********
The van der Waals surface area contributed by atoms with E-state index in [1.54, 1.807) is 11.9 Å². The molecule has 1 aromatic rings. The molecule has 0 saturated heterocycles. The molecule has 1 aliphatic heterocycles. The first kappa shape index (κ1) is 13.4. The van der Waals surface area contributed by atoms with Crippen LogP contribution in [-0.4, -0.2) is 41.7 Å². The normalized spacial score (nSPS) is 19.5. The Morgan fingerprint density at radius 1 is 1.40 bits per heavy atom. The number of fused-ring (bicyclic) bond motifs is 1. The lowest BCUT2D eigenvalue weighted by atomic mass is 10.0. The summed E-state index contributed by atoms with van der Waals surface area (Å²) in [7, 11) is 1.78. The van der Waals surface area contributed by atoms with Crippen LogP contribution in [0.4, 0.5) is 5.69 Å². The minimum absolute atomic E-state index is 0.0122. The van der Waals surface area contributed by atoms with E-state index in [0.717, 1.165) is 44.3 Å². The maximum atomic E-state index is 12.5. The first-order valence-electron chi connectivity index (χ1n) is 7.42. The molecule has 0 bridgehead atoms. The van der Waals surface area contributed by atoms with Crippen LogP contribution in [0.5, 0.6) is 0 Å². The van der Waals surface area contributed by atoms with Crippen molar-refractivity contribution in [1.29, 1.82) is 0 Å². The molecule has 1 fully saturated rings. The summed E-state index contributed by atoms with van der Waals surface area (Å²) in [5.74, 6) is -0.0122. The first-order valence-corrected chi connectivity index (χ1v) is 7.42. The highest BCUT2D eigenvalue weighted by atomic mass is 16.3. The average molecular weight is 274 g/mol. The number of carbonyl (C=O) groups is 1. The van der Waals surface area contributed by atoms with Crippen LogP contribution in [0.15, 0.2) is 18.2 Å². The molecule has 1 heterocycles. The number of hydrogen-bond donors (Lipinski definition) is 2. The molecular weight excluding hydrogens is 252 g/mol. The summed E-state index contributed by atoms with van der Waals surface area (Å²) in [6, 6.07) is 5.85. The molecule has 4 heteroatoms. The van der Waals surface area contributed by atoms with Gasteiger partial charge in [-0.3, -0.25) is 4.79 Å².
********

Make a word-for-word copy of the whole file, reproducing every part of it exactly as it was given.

The van der Waals surface area contributed by atoms with E-state index in [1.54, 1.807) is 11.9 Å². The molecule has 1 aromatic rings. The molecule has 0 saturated heterocycles. The molecule has 1 aliphatic heterocycles. The first kappa shape index (κ1) is 13.4. The van der Waals surface area contributed by atoms with Crippen LogP contribution in [-0.4, -0.2) is 41.7 Å². The normalized spacial score (nSPS) is 19.5. The Morgan fingerprint density at radius 1 is 1.40 bits per heavy atom. The number of fused-ring (bicyclic) bond motifs is 1. The lowest BCUT2D eigenvalue weighted by atomic mass is 10.0. The summed E-state index contributed by atoms with van der Waals surface area (Å²) in [7, 11) is 1.78. The van der Waals surface area contributed by atoms with Crippen LogP contribution in [0.4, 0.5) is 5.69 Å². The minimum absolute atomic E-state index is 0.0122. The van der Waals surface area contributed by atoms with E-state index in [0.717, 1.165) is 44.3 Å². The maximum atomic E-state index is 12.5. The first-order valence-electron chi connectivity index (χ1n) is 7.42. The molecule has 0 bridgehead atoms. The van der Waals surface area contributed by atoms with Crippen LogP contribution in [0.5, 0.6) is 0 Å². The van der Waals surface area contributed by atoms with Crippen molar-refractivity contribution in [1.29, 1.82) is 0 Å². The molecule has 1 fully saturated rings. The summed E-state index contributed by atoms with van der Waals surface area (Å²) in [5.74, 6) is -0.0122. The first-order valence-corrected chi connectivity index (χ1v) is 7.42. The highest BCUT2D eigenvalue weighted by atomic mass is 16.3. The average molecular weight is 274 g/mol. The number of carbonyl (C=O) groups is 1. The van der Waals surface area contributed by atoms with Crippen LogP contribution in [0.15, 0.2) is 18.2 Å². The molecule has 1 heterocycles. The number of hydrogen-bond donors (Lipinski definition) is 2. The molecular weight excluding hydrogens is 252 g/mol. The summed E-state index contributed by atoms with van der Waals surface area (Å²) in [6, 6.07) is 5.85. The molecule has 4 heteroatoms. The van der Waals surface area contributed by atoms with Gasteiger partial charge in [-0.3, -0.25) is 4.79 Å².